The story of this home begins in 1872 when the Blackman Brothers’ lumber mill in Bradley, Maine, now a historic demonstration site, had fallen deeper into debt, finally declaring bankruptcy.
The brothers, with their wives, left for the Pacific Northwest that fall, just before the first snows of another New England winter. The families took a sailing ship around Cape Horn to San Francisco, bringing with them their most cherished household goods, including the piano in the front room. From San Francisco they booked passage to Port Gamble in the Washington Territory.
Within three years, the Brothers had established their own logging operation on a small lake called Stillaguamish, north of Snohomish. Two years later this home on Avenue B was built. This house is the only structure that has survived from the days when the Blackman families dominated Avenue B. The Blackman House is the only home to have survived of the three built on Avenue B by the Blackman brothers from Maine.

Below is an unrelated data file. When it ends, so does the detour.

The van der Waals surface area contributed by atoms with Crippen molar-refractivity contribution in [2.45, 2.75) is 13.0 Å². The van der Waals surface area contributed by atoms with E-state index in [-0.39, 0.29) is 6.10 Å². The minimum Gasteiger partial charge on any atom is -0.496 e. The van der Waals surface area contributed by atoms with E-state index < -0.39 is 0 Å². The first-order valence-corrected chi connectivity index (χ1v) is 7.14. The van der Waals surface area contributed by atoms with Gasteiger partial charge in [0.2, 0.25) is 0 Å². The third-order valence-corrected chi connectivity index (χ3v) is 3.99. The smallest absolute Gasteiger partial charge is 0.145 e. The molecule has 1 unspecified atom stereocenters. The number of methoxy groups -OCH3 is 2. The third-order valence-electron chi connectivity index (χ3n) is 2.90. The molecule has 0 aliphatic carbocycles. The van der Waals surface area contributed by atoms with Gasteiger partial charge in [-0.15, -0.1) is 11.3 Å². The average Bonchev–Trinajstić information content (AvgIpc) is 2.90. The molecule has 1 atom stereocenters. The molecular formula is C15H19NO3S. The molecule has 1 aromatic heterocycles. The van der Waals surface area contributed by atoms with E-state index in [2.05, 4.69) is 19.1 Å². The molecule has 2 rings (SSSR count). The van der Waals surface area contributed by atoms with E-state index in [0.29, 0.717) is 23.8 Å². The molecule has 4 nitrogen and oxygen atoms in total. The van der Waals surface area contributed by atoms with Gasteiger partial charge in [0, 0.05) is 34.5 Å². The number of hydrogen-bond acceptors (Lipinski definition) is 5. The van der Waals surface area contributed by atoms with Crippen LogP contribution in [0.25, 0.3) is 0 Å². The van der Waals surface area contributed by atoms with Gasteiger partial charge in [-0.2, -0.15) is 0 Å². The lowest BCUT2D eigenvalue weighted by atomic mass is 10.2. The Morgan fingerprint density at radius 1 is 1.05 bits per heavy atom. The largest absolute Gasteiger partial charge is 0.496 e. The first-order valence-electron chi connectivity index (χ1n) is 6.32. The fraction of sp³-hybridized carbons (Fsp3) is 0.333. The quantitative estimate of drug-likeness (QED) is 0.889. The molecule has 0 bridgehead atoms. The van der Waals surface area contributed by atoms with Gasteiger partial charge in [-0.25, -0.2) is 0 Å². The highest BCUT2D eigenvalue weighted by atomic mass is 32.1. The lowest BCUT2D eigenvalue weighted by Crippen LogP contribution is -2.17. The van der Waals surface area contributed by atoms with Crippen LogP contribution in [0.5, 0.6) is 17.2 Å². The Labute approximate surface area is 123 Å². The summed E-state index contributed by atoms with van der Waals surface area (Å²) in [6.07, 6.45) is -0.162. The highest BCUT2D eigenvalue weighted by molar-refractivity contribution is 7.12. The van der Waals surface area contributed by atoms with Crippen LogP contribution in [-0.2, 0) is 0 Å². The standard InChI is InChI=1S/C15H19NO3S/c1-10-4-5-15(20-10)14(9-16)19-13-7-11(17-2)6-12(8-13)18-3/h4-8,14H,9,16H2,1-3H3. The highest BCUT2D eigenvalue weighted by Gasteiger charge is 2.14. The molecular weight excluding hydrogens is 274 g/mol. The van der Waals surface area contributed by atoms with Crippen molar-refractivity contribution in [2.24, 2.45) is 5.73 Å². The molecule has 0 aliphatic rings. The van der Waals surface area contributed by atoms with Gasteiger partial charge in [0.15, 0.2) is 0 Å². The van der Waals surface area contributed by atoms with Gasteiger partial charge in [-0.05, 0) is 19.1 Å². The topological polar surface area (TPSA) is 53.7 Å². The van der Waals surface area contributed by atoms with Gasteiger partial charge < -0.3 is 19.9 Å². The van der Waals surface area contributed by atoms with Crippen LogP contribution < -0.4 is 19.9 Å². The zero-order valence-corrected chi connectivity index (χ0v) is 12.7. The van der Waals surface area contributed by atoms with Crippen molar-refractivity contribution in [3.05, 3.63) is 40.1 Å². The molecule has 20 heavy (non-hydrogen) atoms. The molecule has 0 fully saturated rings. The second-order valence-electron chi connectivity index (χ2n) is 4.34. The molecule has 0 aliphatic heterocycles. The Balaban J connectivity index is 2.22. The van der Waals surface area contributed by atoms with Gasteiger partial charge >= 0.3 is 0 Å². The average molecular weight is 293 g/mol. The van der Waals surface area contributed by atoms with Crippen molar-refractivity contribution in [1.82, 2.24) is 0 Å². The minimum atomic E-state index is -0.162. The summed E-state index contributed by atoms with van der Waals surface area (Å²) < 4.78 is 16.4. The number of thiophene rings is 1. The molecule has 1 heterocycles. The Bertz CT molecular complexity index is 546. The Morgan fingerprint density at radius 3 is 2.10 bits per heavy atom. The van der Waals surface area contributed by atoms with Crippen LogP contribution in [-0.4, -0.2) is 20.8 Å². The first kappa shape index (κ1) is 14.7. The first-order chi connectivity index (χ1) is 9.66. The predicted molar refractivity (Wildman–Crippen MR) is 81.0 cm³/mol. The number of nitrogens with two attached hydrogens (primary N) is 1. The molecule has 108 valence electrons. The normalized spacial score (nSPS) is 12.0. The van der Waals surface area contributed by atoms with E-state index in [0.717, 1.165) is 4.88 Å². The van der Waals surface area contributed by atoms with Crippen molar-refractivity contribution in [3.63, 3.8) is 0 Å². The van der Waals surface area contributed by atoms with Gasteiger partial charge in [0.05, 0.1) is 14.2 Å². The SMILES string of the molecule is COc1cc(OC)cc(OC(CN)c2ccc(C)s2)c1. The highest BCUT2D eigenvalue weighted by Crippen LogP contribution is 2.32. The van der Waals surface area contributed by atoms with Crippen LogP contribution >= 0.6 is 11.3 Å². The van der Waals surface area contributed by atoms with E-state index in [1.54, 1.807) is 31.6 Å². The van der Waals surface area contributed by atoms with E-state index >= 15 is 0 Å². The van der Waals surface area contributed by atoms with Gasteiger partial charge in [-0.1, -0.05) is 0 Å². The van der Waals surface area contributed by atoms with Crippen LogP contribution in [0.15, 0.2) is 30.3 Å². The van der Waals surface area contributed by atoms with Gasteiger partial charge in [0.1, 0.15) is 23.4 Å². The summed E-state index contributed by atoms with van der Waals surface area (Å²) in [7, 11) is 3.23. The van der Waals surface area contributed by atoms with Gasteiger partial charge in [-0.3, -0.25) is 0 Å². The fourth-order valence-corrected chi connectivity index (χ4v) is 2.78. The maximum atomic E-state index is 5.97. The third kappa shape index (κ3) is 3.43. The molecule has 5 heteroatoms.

The Blackman Bros. Co. grew to dominate the early lumber industry of the Snohomish River Valley. Just two doors up from First Street (on Avenue B), the historic home offers two floors of period furnishing where you can sit with a cup of tea and listen to the stories of early Snohomish. Built in 1878, the cozy family home features two floors of objects both original to the Blackman Family and those donated by the families of other early Snohomish settlers.